Satellite Communications: What system is best for you?

back to SatCom index page

Posted: 4/15/2004

Before investing in a satellite phone (satphone) or terminal, it is important to review your needs. There are many communications solutions, but it is not difficult to narrow the range of options to two or three. You can then analyze cost vs. utility and make a decision with confidence.

We will be happy to assist you in this process. Please email us at info@humaninet.org.

As you review your needs, consider whether local telephone service or cellular service is adequate, both in cost and reliability.

A. Does your work necessitate a portable phone or terminal?

  • If you need portability (lightweight devices), go to "B" below.
  • If you are planning communications for a fixed location, go to "C" below.

B. Portable solutions

  • Do you need worldwide coverage? If so, the Iridium satphone is the only option. The Iridium is used primarily for voice communications, but it works well for email also. You can use Iridium in remote and rural areas of one region only, but it is your best option if you travel to different regions.
  • Do you need voice communications in remote or rural areas? Again, the Iridium satphone may be the best solution. For voice only, in the Middle East and much of Asia and Africa, the Thuraya satphone has a proven history. The Globalstar satphone may also be suitable. In the area of interest, you should investigate cell phone service, but be aware that coverage in most parts of the world is reliable only in cities. Remember that you can send and receive email over the Iridium phone also.
  • Do you need reliable email access, but not voice communications? The RBGAN terminal is probably the best solution. The RBGAN is well suited for travelers who must send and receive email regularly, as opposed to occasional visits to an office or cybercafé.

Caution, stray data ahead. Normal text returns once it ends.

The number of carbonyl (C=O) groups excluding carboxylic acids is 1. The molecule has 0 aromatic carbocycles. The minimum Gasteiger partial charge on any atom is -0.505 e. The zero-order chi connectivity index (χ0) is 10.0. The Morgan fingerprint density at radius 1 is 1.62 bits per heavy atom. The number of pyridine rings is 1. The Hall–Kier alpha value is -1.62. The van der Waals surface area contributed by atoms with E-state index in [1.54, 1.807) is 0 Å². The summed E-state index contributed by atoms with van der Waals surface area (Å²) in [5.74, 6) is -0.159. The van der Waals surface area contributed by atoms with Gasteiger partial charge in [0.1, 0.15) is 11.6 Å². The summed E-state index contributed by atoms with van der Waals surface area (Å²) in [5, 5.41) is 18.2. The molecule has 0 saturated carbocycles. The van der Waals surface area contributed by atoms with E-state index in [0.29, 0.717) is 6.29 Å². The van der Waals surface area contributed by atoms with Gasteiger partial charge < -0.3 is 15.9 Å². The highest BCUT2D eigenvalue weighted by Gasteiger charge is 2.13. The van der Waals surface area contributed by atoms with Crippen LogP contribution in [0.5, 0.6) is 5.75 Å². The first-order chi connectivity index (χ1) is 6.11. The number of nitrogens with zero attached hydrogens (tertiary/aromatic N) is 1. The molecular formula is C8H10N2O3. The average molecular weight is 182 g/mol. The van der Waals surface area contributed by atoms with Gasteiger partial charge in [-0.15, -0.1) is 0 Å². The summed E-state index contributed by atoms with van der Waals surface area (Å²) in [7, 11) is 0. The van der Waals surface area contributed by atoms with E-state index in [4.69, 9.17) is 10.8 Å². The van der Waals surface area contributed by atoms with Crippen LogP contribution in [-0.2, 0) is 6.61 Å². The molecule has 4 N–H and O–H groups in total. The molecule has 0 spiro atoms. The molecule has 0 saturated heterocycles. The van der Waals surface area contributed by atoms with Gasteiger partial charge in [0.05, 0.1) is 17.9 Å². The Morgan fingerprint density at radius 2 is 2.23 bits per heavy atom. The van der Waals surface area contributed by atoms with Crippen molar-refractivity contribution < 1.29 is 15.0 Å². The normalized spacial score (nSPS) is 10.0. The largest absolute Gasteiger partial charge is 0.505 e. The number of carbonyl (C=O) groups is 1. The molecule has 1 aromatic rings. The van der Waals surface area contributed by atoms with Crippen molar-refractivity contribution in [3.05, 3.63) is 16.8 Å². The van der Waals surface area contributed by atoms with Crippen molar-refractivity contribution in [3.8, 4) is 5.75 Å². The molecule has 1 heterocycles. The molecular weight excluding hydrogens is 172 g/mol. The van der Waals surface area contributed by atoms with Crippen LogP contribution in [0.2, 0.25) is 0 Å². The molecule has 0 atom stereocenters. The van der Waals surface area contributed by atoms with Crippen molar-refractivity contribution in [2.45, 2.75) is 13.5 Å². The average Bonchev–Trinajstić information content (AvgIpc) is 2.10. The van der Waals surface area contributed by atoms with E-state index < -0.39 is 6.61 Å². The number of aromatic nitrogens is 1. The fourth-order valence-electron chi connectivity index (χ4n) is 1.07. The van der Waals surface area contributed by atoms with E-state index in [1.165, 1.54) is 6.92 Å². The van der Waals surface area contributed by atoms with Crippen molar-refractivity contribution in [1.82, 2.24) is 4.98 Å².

C. Fixed solutions (one location)

  • First, check the costs and reliability of telephone, cellular, and Internet access in your location. Internet access can be dialup or broadband service. Ask other users in that location what they think of their service, and note down the total costs.

If local Internet access is unavailable, costly, or unreliable, continue:

  • Determine if you need broadband connectivity, which means that you can access the Internet at a bandwidth at least as fast as DSL (256 kilobits per second = 256 kbps). Also, determine how many people will use the connection at one time, for example a network in a country office.
  • If you need to access Web sites regularly or send and receive large amounts of data, you will need broadband VSAT. The name (Very Small Aperture Terminal) is technical, but it means "dish antenna connected to a modem." VSAT systems are common throughout the world. However, the selection of a VSAT solution requires assistance from a qualified service provider. Please contact us for the names of service providers for your area of interest.
  • If your requirement is primarily email, with occasional activity on the Web, you should consider the RBGAN terminal. You may install an external antenna for the RBGAN, with a 12-meter cable. One advantage of the RBGAN is that you can pick it up and take it to the field when you travel. Also note that the RBGAN will have global coverage in mid-2005.

D. Other solutions

  • There are other solutions as well, including HF radio and the rapidly growing possibilities of wireless data connectivity, including WiFi and WiMax. Depending on your area of interest, we can refer you to experts and service providers who can advise you on these and other options.

For further information and assistance, contact us at info@humaninet.org.

back to SatCom index page